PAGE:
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  • Despite Mixed Expectations, Investors Should Take A Closer Look At Amazon [View article]
    Just plain stupid analysis. Amazon is trying a hundred different things to increase sales. That costs money. They don't have one loss leader, they have many loss leaders. They're desperate to keep increasing sales at any cost. Plain and simple. If you can't make money with this level of sales, you're incompetent.
    Oct 23, 2014. 04:27 PM | 4 Likes Like |Link to Comment
  • misses by $0.21, misses on revenue [View news story]
    now how do you justify a $300 stock price? More like $30. Still at 800 PE, 160 forward earnings. This is a total scam by the institutions to prop up a failing, poorly run company. How can analysts hammer Apple which makes tons of money and go ape shit over Amazon? Somebody's in collusion to keep this stock afloat.
    Oct 23, 2014. 04:20 PM | 3 Likes Like |Link to Comment
  • Update: Amazon's Losses Widen [View article]
    If you read the conference call transcript, it's downright scary. The CFO wouldn't give any meaningful info in answering the questions. It was all generalities. "We're excited". "We have more customers". "We're investing in China. We're happy". He couldn't explain improved gross margins, reasons for international growth/declines (except consumption tax in Japan). No numbers sales or margin numbers on the phone, on Kindle unlimited. He said they don't break out their cost of sales. It's all sounds too rosy. I find this an amazing lack of info for a company so large.
    Jul 25, 2014. 12:23 AM | 4 Likes Like |Link to Comment
  • Will Yelp Ever Justify Its Ridiculous Valuation? [View article]
    Yelp is a great example of a stock being pumped up by analysts whose sole job is to please the institutional investors who own a high percentage of the stock. It's a legal pump and dump scheme. They invent projections and numbers and fantasy growth, ignoring the fact that, as this article points out, if your expenses increase more than your revenue, you will never make money. Why are analysts so obsessed with higher revenues? It's obvious that Yelp has a failed business model. If they haven't made any money yet, how will they ever make money? Have any of you ever paid Yelp for anything? I haven't, but I've used Yelp to look at free reviews. Why would I need to pay them? Certainly, they'll never make enough to justify their stock valuation. In the meantime, the analysts all wink at each other while they post higher target prices, knowing that the institutions they work for will have sold the stock long before it falls to earth. So, you get on the bandwagon as long as you want, until the bankwagon breaks down and crashes. When will that happen? Who knows?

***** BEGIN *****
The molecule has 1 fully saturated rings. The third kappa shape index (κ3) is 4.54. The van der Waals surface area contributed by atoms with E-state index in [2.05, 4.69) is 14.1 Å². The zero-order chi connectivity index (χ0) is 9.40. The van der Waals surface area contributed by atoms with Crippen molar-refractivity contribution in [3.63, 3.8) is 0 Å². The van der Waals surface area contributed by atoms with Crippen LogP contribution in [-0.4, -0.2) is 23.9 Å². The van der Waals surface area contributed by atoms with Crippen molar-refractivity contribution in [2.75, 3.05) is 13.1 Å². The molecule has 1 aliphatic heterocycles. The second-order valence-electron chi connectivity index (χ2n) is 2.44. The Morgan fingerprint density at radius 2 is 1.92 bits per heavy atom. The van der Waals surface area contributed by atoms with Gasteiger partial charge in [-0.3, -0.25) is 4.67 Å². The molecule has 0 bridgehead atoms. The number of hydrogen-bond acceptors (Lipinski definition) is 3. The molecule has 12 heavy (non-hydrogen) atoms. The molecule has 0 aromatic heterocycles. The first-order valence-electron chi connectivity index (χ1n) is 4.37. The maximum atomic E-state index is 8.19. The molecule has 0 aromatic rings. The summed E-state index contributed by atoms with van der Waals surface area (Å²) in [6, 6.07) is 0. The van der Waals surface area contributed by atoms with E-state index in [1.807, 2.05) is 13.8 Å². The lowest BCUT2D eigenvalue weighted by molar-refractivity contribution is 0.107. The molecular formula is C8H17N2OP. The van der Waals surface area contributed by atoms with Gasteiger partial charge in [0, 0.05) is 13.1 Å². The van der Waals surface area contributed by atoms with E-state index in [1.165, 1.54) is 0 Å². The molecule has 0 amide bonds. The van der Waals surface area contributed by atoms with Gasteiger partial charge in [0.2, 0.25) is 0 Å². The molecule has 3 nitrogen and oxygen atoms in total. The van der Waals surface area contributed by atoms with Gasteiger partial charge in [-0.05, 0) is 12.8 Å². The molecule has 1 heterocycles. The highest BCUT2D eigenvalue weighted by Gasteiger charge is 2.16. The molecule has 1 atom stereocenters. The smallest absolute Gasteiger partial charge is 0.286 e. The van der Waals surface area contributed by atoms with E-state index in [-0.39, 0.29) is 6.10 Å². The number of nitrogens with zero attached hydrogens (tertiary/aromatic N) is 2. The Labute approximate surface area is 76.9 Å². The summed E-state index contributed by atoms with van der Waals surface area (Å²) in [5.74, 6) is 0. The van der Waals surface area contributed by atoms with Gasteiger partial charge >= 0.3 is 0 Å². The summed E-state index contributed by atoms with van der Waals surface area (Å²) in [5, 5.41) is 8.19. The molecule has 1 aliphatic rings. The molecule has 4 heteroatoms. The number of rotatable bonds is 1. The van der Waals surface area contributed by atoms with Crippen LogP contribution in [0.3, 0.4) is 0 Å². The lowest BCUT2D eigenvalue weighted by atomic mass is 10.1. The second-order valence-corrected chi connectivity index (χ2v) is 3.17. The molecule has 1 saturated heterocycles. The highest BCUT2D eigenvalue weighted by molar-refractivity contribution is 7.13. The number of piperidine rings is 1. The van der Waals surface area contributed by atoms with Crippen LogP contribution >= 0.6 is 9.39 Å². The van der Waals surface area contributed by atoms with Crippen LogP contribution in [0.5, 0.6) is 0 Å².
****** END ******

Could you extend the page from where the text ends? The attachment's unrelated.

May 30, 2014. 12:46 AM | 1 Like Like |Link to Comment
  • Yelp: Popular, But Reaching An Upper Limit [View article]
    Yelp admits that it's "product", restaurant reviews, has a 25% failure rate (that the reviews are fake). What other company would be in business with a 25% defect rate? Can you imagine 25% of Iphones being defective or 25% of Tesla's cars being defective? The fallacy always of analysts is that revenue growth will continue indefinitely into the future. That's like saying a baseball pitcher who wins 20 games this year after winning 10 games the year before is projected to win 40 games the next year (double the prior year). That's how crazy the expectations game is on Wall St. Yelp actually loses more money as their revenues go higher. That tells me it's not a viable business.
    Nov 12, 2013. 11:19 AM | 1 Like Like |Link to Comment
  • Tesla: It's Not The Company, It's The Valuation [View article]
    Have you ever seen a signed financial statement for a US public company that said, "this year, we're being more practical, so we're using NON-GAAP numbers". Just because a company has more cash, that doesn't mean it's making money. There is only one set of rules to get to net income per share and that is GAAP. Other massaging of the numbers, especially the pooh-poohing of that pesky GAAP thing by Musk, is pure marketing spin and hype.
    Nov 6, 2013. 02:48 PM | 6 Likes Like |Link to Comment
  • Bull Of The Day: Yelp [View article]
    YELP Is insane. It's trading at 300 times next year's earnings ESTIMATES. No matter how much revenue increases, if you can't make money off of increased revenue, then you've got a lousy business. Especially when you've adimitted that 20% of your "product", on line reviews, are fake. Who among you has ever paid a dime to look at a review on YELP? I haven't. According to Yahoo Finance, institutional investors own 121% of YELP. It's all a scam to pump up the price by institutions. How else can you explain it?
    Oct 24, 2013. 12:48 PM | 1 Like Like |Link to Comment
  • Amazon Flails Wildly [View article]

    You are so right. I see the same thing. A company without direction, throwing things at the wall to see which ones stick. But the game is rigged. Institutions hold 70% of the shares. The analysts who work for them are told to pump up the stock so the stock can only go up. Any analyst who tells the truth is fired. So, the analysts keep feeding the beast. This quarter Amazon may report a net loss of hundreds of millions of dollar. But analysts will say "see, they're growing their revenue 20%. Bezos is a genius".